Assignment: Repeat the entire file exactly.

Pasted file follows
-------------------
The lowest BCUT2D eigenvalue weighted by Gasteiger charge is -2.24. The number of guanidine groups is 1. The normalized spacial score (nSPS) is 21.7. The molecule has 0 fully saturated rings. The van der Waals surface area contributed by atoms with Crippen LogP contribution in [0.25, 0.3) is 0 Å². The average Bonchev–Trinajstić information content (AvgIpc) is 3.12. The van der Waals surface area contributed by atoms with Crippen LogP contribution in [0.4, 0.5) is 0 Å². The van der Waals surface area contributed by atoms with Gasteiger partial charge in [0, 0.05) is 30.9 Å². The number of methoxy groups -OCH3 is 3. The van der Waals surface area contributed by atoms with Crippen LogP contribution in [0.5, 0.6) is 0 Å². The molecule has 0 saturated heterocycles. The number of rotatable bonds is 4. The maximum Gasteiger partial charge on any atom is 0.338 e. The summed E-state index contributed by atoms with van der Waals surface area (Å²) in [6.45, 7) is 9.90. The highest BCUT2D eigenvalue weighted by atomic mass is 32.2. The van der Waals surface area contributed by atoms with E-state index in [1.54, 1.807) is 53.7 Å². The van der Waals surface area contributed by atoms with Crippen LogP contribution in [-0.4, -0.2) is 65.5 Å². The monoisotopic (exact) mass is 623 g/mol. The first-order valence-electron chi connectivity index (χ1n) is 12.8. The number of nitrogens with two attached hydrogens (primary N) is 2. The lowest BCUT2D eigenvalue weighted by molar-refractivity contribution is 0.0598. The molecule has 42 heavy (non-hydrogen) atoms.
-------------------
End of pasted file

The lowest BCUT2D eigenvalue weighted by Gasteiger charge is -2.24. The number of guanidine groups is 1. The normalized spacial score (nSPS) is 21.7. The molecule has 0 fully saturated rings. The van der Waals surface area contributed by atoms with Crippen LogP contribution in [0.25, 0.3) is 0 Å². The average Bonchev–Trinajstić information content (AvgIpc) is 3.12. The van der Waals surface area contributed by atoms with Crippen LogP contribution in [0.4, 0.5) is 0 Å². The van der Waals surface area contributed by atoms with Gasteiger partial charge in [0, 0.05) is 30.9 Å². The number of methoxy groups -OCH3 is 3. The van der Waals surface area contributed by atoms with Crippen LogP contribution in [0.5, 0.6) is 0 Å². The molecule has 0 saturated heterocycles. The number of rotatable bonds is 4. The maximum Gasteiger partial charge on any atom is 0.338 e. The summed E-state index contributed by atoms with van der Waals surface area (Å²) in [6.45, 7) is 9.90. The highest BCUT2D eigenvalue weighted by atomic mass is 32.2. The van der Waals surface area contributed by atoms with E-state index in [1.54, 1.807) is 53.7 Å². The van der Waals surface area contributed by atoms with Crippen LogP contribution in [-0.4, -0.2) is 65.5 Å². The monoisotopic (exact) mass is 623 g/mol. The first-order valence-electron chi connectivity index (χ1n) is 12.8. The number of nitrogens with two attached hydrogens (primary N) is 2. The lowest BCUT2D eigenvalue weighted by molar-refractivity contribution is 0.0598. The molecule has 42 heavy (non-hydrogen) atoms.